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CloudSigma makes IaaS security easier with network policies

CloudSigma introduces a system for the easy application of enterprise network policies to the public cloud. Will more control mean more adoption?

CloudSigma has introduced the ability to extend and manage enterprise network policies within its Infrastructure as a Service environment for both cloud providers and customers, extending enterprise-level security into the public cloud.

Today many enterprises and cloud providers enforce cloud network policies through firewalls, but the process of spinning up firewalls within a public Infrastructure as a Service (IaaS) environment can be cumbersome and time-consuming, said Lynda Stadtmueller, program director of cloud computing services for San Antonio-based Frost and Sullivan Inc.

"Firewalls are still mostly appliance-based," she said. "The process requires time and manual effort to spin up physical equipment, and appliances aren't always scalable. CloudSigma is offering the same firewall functionality while letting cloud tenants easily attach that functionality to their entire account within a CloudSigma IaaS environment."

Enterprise IT, as well as managed service providers and providers hosting their own services on CloudSigma's IaaS, will be able to establish and enforce firewall-like network policies -- such as which traffic is permitted under what circumstances -- through an easier process than paying for a dedicated server in a private cloud, in which the provider would have to manually spin up a dedicated virtual firewall for the customer's environment, Stadtmueller said.

Extending network policies to the public cloud boosts security

The new network policy system from CloudSigma, a Zurich-based IaaS provider, will allow customers and providers to configure and control both inbound and outbound traffic through the CloudSigma IaaS Web interface or directly over the provider's application programming interface. The policies can range from a single rule that blocks all external public IP traffic to complex configurations allowing connections to certain ports from a specific range of IP addresses. Customers can apply these network policies to any number of virtual servers and reconfigure and reapply them to running servers on the fly without any service disruption, CloudSigma said.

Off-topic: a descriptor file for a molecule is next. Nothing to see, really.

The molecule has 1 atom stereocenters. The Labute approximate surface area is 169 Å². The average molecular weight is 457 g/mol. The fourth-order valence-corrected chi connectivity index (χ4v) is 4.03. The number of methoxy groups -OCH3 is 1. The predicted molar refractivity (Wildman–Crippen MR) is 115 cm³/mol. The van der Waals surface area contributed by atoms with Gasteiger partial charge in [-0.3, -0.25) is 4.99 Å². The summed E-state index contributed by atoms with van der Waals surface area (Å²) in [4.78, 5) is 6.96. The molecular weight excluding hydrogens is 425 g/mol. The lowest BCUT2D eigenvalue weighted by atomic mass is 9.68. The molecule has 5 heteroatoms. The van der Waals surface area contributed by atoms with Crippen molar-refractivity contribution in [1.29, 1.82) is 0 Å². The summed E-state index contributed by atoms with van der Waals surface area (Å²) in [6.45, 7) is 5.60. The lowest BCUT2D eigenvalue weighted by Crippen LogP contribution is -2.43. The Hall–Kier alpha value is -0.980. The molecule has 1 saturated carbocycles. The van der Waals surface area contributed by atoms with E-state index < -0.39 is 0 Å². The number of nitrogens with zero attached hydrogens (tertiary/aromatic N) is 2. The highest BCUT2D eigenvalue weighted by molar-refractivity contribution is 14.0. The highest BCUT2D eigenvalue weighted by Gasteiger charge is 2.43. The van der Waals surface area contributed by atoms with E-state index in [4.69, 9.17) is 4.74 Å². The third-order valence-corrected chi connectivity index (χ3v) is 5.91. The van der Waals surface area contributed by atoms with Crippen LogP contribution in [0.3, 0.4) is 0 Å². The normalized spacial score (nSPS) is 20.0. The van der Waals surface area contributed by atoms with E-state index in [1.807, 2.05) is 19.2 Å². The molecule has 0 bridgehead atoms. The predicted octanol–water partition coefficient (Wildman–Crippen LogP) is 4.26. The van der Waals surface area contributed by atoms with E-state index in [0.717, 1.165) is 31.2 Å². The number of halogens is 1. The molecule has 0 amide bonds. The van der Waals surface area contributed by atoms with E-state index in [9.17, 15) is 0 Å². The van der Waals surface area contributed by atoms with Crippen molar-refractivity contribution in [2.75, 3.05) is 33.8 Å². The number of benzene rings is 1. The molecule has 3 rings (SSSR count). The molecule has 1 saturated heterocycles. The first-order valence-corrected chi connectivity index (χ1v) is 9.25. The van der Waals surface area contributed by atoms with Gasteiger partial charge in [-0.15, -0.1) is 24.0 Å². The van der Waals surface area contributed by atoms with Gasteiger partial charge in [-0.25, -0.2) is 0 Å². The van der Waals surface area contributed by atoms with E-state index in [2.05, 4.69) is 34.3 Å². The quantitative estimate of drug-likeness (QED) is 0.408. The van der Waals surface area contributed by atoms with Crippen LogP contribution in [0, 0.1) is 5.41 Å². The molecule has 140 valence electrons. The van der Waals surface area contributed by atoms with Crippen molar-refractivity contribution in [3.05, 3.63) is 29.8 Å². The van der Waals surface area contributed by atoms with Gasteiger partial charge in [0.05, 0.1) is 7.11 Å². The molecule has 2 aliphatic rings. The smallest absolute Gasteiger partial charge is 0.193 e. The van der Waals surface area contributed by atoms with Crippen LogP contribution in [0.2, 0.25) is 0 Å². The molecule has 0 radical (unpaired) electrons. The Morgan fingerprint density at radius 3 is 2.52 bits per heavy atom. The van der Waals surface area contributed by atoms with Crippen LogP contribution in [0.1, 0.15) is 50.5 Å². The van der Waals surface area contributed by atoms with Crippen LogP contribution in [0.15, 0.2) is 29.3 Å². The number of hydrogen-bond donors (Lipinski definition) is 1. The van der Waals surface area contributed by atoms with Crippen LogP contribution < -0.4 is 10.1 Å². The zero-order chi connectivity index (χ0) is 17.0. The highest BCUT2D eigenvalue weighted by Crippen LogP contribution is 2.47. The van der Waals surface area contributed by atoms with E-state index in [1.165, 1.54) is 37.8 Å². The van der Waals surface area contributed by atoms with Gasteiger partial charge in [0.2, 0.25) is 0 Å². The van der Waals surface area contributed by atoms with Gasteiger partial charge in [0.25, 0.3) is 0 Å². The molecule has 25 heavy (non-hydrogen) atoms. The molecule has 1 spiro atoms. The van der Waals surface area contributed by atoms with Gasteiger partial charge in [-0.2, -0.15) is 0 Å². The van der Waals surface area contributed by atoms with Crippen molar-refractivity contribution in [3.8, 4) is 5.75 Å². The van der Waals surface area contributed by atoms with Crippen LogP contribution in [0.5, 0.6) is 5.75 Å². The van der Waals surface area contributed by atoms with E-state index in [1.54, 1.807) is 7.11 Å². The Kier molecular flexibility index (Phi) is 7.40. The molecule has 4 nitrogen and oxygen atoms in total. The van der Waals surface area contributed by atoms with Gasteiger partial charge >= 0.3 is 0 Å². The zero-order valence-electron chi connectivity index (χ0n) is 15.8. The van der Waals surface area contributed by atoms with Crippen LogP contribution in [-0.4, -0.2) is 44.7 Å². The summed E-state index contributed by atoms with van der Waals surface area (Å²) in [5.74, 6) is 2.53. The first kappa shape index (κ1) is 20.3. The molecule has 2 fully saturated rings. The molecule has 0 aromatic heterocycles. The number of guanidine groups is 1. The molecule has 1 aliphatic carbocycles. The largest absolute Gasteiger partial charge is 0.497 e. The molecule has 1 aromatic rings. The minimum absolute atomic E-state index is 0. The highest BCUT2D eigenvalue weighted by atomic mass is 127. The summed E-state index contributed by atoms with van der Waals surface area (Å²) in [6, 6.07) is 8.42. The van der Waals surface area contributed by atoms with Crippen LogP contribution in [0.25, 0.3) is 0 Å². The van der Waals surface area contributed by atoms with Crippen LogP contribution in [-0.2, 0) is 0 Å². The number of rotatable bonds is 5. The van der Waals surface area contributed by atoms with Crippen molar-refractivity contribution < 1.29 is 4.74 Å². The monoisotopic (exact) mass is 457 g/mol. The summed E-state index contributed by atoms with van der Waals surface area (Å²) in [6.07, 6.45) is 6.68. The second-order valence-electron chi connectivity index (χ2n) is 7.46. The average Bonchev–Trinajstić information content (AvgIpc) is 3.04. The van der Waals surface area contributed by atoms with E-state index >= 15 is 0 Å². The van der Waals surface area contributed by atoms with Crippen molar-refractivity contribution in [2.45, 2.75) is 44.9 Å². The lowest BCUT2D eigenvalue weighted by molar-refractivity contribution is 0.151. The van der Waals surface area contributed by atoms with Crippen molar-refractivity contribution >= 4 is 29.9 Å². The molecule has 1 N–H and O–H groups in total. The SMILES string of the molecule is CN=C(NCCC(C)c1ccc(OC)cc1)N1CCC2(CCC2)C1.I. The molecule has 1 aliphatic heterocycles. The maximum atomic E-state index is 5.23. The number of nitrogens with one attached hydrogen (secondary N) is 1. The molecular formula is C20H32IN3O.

The network policy management system will allow enterprises to secure and control their CloudSigma instances in a very granular way, said Robert Jenkins, co-founder and CEO of CloudSigma. "Now the customer can define polices based on their unique requirements and apply [them] to one or more server very elegantly," he said.

The new security capabilities will also make it easy for both end users and providers to keep enterprise policies up to date without the risk of human error or service disruptions, Jenkins said. "It's very easy to keep servers secure and compliant on the fly," he said.

More on network policies in the cloud:

Promoting cloud adoption with policy-driven cloud governance

How useful are network security policies in the cloud

Can providers trust orchestration software with security?

CloudSigma's new network policy management system's value to the market is not the security functionality itself, but the simplification of the process, Frost and Sullivan's Stadtmueller said.

"It becomes a click-and-point task for the administrator spinning up the VMs [virtual machines] to incorporate that firewall functionality into their [cloud environments]," she said. "Administrators can also assign pre-established policies to a new VM, using broad security policies that are easy to implement without specialized security expertise -- that's a beautiful thing for some cloud customers," she said.

SecludIT, a French startup that specializes in security for cloud infrastructure, supports Amazon, VMware and OpenStack cloud environments, as well as CloudSigma IaaS. The company is now working with CloudSigma's network policy management system to help alert its enterprise customers to security risks, said Sergio Loureiro, CEO and co-founder for SecludIT.

"We really think these networking policies are a mandatory step for customers in protecting applications and data," he said. "These policies can prevent our customers from any misconfigurations that [SecludIT] monitors for -- which are a common problem for some of our customers, like young companies and startups."

Could easier cloud security methods help grow public cloud adoption?

A network policy system like CloudSigma's can lighten workloads on the provider side by shifting control over to the customer. At the same time, companies lacking in security expertise won't necessarily need to understand how to code security elements with a more automated network policy offering.

But extending network policies into the cloud isn't about making the Internet more secure. It's making a secure cloud easier to implement and control, Frost and Sullivan's Stadtmueller said. "There are a number of security-related value-added services that … companies have offered, but enterprises already expect their Internet to be secure – it's no longer the top obstacle in adopting public cloud," she said. "It's all about offering control for the customers."

Let us know what you think about the story; email: Gina Narcisi, news writer and follow @GeeNarcisi on Twitter.

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